Terrain Effects on Envisat and Sentinel-1 SAR Coverage and Relevance for Tropical Forest Monitoring in Southeast Asia
Rueß, Dominik1; Pflugmacher, Dirk2; Reulke, Ralf3; Hostert, Patrick2
1DLR, GERMANY; 2Humboldt-Universität zu Berlin, Geography Department, GERMANY; 3Humboldt-Universität zu Berlin, Department of Computer Science, GERMANY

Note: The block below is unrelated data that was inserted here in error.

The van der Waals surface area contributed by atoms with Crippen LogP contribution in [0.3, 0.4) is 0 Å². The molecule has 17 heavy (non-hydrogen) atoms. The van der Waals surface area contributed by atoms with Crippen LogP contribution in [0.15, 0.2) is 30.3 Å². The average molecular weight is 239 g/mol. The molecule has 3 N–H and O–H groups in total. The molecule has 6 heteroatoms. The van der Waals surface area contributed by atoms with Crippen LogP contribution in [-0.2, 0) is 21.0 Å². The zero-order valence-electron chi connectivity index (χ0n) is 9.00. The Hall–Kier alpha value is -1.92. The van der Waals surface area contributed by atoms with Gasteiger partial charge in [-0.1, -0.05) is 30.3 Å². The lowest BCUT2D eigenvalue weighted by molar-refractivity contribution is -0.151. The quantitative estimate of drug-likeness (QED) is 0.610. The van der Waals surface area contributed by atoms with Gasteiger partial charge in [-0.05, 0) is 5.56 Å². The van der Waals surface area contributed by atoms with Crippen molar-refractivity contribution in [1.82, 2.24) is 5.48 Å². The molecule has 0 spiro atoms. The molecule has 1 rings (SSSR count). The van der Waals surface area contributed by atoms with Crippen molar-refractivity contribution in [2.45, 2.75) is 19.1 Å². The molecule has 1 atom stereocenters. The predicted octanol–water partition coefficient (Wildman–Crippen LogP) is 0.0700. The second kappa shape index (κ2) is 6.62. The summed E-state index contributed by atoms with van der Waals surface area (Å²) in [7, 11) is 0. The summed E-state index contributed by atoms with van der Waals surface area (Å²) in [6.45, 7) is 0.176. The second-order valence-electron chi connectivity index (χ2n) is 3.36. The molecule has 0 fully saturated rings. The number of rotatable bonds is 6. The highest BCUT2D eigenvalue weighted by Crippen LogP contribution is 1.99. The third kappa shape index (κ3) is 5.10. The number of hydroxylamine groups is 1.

Remote sensing of forest cover and land-use change in tropical regions is challenging because of persistent cloud cover and topographic effects in mountainous terrain. SAR sensors have the ability to penetrate clouds and the backscatter is related to forest structural characteristics such as canopy density, crown and leaf shapes. However, radar shadows, foreshortening and layover effects limit data usability in steep terrain. Most radar studies in tropical regions have been conducted for small, selected areas over flat terrain. So far, little is known about the potential and limitations of SAR for monitoring large tropical areas. The aim of this study was to explore the utility of space-borne C-band SAR sensors for mapping of forest cover and other land-uses in Southeast Asia by examining topographic effects on radar visibility in this region. To obtain information on radar coverage for such a large area, we used data on sensor orbits and viewing geometry from Sentinel-1 and Envisat ASAR. Based on these data and a 90-m resolution DEM from the Shuttle Radar Topography Mission, we then projected the area influenced by radar shadow and layover. Our results showed significant layover effects in mountainous regions for low incidence angle swaths (e.g. Envisat ASAR IS-2 or Sentinel-1 S1). Using higher swath numbers (IS-7 or S3-6) significantly reduced the area affected by layover without significantly increasing shadow regions, despite the larger side looking angles. The combined use of ascending and descending orbits provides a chance to obtain higher slant range or ground range resolutions as compared to flat regions. Also, layover effects and shadow areas decreased even further. While Sentinel-1 provides the better resolution, this comes at the cost of overall coverage. With Envisat ASAR complete coverage was achieved using a single image mode and swath width, with Sentinel-1 full coverage was achieved only by combining several image modes (e.g. S3-S6). With ERS-1/2 data and ENVISAT ASAR there are now, for the first time, long radar time series available (since 1990 more than 20 years). The long history of acquisitions and ensured data continuity through future missions (Sentinel-1) makes these sensors particularly attractive for operational monitoring of tropical forests.